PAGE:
The Longshore and Harbor Workers’ Compensation Act (LHWCA) is a federal law that provides compensation and medical benefits to maritime workers who suffer an injury or become ill while working on navigable waters or in adjoining areas. The LHWCA covers maritime workers who are not otherwise covered by The Jones Act or state workers’ compensation plans.
Individuals who work in the maritime industry often have questions about their rights and options to obtain benefits if they are injured on the job. At Kherkher Garcia, LLP, we are here to support maritime workers and their families. Below, our offshore injury lawyers have compiled some of the most frequently asked questions about the LHWCA – one of the most relevant maritime laws for injury victims.
FAQs About the LHWCA
Some of the most common questions about the LHWCA include:
Q: Who is covered under the LHWCA?
The Longshore and Harbor Workers’ Compensation Act (LHWCA) covers a wide range of workers, including longshoremen, harbor workers, ship repairers, shipbuilders, and ship breakers. The injuries must occur on the navigable waters of the United States or in the adjoining areas, including piers, docks, terminals, wharves, and areas used in loading and unloading vessels.
To be covered by the LHWCA, a worker must be an employee of a covered employer. A covered employer is one that:
- Is engaged in maritime employment; and
- Has a place of business in the United States; and
- Either owns or operates a vessel in the navigable waters of the United States; or
- Contracts with another person to load or unload a vessel in the navigable waters of the United States.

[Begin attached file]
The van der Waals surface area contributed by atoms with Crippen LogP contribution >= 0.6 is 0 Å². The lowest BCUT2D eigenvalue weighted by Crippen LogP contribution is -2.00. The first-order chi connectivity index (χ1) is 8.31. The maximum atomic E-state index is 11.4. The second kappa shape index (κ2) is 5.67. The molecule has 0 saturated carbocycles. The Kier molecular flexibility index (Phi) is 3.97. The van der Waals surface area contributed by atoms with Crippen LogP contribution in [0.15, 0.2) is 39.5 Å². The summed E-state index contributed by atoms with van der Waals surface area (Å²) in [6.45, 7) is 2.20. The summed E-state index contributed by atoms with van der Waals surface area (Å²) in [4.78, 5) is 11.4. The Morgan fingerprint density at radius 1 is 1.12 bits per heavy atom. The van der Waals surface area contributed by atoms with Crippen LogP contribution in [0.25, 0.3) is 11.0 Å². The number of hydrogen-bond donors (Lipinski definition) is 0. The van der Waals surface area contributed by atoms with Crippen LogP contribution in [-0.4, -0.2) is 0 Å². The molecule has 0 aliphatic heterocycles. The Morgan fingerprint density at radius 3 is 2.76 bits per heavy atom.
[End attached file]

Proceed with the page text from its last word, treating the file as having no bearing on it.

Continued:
Q: Who is Not Covered Under the LHWCA?
The scope of the Longshore and Harbor Workers’ Compensation Act (LHWCA) is limited to certain maritime workers. It will not cover workers who are covered by state workers’ compensation plans, or certain groups of maritime workers, such as:
- Seamen (See The Jones Act)
- S. government employees
- Employees of a foreign government
- Workers whose injuries were due to intoxication
- Workers who deliberately injure themselves or others
Q: What Injuries or Illnesses are Covered Under the LHWCA?
The Longshore and Harbor Workers’ Compensation Act (LHWCA) covers any injury or illness that is work-related and occurs on the job. This can include injuries from accidents, as well as illnesses caused by exposure to hazardous materials or other work-related conditions. Some of the most common types of injuries covered by the LHWCA include:
- Slips and trips
- Repetitive stress injuries
- Crush injuries
- Eye injuries
- Hearing loss
- Respiratory illnesses
Q: What are Maritime Employer Obligations?
Maritime employers must take certain steps in an employee reports an injury. Employer obligations include:
- Reporting the injury to the U.S. Department of Labor’s Office of Workers’ Compensation Programs (OWCP) within 10 days
- Providing the employee with necessary documents for filing a claim
- Allowing the injured worker to choose their physician and pursue medical treatment
Q: Am I Automatically Covered by the LHWCA as a Maritime Worker?
Maritime workers who meet the occupational Longshore and Harbor Workers’ Compensation Act (LHWCA) requirements will automatically qualify for coverage. However, that does not mean that you are automatically guaranteed compensation. You must still follow appropriate procedures to file a claim.
Q: How do I File a Claim Under the LHWCA?
To file a claim under the LHWCA, you must notify your employer of your injury or illness within 30 days of the incident. You will then need to complete a claim form and submit it to the OWCP.
Q: How Long do I Have to File a Claim Under the LHWCA?